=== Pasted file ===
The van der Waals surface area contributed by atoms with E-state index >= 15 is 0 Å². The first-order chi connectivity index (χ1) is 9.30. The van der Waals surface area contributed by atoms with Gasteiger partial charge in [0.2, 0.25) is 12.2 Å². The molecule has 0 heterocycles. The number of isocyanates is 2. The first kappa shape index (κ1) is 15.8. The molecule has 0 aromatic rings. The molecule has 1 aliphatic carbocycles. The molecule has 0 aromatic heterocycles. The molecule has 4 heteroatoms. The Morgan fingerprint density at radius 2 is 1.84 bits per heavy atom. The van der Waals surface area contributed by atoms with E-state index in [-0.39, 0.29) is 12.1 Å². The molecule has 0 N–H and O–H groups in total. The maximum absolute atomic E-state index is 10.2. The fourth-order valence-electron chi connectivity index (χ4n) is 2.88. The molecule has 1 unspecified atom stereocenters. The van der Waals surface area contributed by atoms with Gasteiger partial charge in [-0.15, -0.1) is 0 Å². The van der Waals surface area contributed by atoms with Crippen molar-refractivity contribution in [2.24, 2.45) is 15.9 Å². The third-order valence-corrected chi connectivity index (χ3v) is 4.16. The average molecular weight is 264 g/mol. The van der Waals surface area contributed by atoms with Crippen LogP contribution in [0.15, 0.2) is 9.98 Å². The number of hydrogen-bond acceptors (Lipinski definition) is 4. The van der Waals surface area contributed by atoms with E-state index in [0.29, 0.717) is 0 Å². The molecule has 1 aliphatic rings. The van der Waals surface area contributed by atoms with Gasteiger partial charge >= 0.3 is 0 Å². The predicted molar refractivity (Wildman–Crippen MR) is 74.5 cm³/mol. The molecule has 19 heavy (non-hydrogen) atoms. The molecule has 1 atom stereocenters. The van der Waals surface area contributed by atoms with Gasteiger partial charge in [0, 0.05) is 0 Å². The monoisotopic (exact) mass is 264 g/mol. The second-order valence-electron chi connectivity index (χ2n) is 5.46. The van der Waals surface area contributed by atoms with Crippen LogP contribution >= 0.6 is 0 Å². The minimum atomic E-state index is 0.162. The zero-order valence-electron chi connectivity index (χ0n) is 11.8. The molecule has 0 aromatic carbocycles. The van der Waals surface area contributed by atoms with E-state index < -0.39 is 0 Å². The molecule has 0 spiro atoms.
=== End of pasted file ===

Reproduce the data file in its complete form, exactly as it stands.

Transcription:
The van der Waals surface area contributed by atoms with E-state index >= 15 is 0 Å². The first-order chi connectivity index (χ1) is 9.30. The van der Waals surface area contributed by atoms with Gasteiger partial charge in [0.2, 0.25) is 12.2 Å². The molecule has 0 heterocycles. The number of isocyanates is 2. The first kappa shape index (κ1) is 15.8. The molecule has 0 aromatic rings. The molecule has 1 aliphatic carbocycles. The molecule has 0 aromatic heterocycles. The molecule has 4 heteroatoms. The Morgan fingerprint density at radius 2 is 1.84 bits per heavy atom. The van der Waals surface area contributed by atoms with E-state index in [-0.39, 0.29) is 12.1 Å². The molecule has 0 N–H and O–H groups in total. The maximum absolute atomic E-state index is 10.2. The fourth-order valence-electron chi connectivity index (χ4n) is 2.88. The molecule has 1 unspecified atom stereocenters. The van der Waals surface area contributed by atoms with Gasteiger partial charge in [-0.15, -0.1) is 0 Å². The van der Waals surface area contributed by atoms with Crippen molar-refractivity contribution in [2.24, 2.45) is 15.9 Å². The third-order valence-corrected chi connectivity index (χ3v) is 4.16. The average molecular weight is 264 g/mol. The van der Waals surface area contributed by atoms with Crippen LogP contribution in [0.15, 0.2) is 9.98 Å². The number of hydrogen-bond acceptors (Lipinski definition) is 4. The van der Waals surface area contributed by atoms with E-state index in [0.29, 0.717) is 0 Å². The molecule has 1 aliphatic rings. The van der Waals surface area contributed by atoms with Gasteiger partial charge >= 0.3 is 0 Å². The predicted molar refractivity (Wildman–Crippen MR) is 74.5 cm³/mol. The molecule has 19 heavy (non-hydrogen) atoms. The molecule has 1 atom stereocenters. The van der Waals surface area contributed by atoms with Gasteiger partial charge in [0, 0.05) is 0 Å². The monoisotopic (exact) mass is 264 g/mol. The second-order valence-electron chi connectivity index (χ2n) is 5.46. The van der Waals surface area contributed by atoms with Crippen LogP contribution >= 0.6 is 0 Å². The minimum atomic E-state index is 0.162. The zero-order valence-electron chi connectivity index (χ0n) is 11.8. The molecule has 0 aromatic carbocycles. The van der Waals surface area contributed by atoms with E-state index < -0.39 is 0 Å². The molecule has 0 spiro atoms.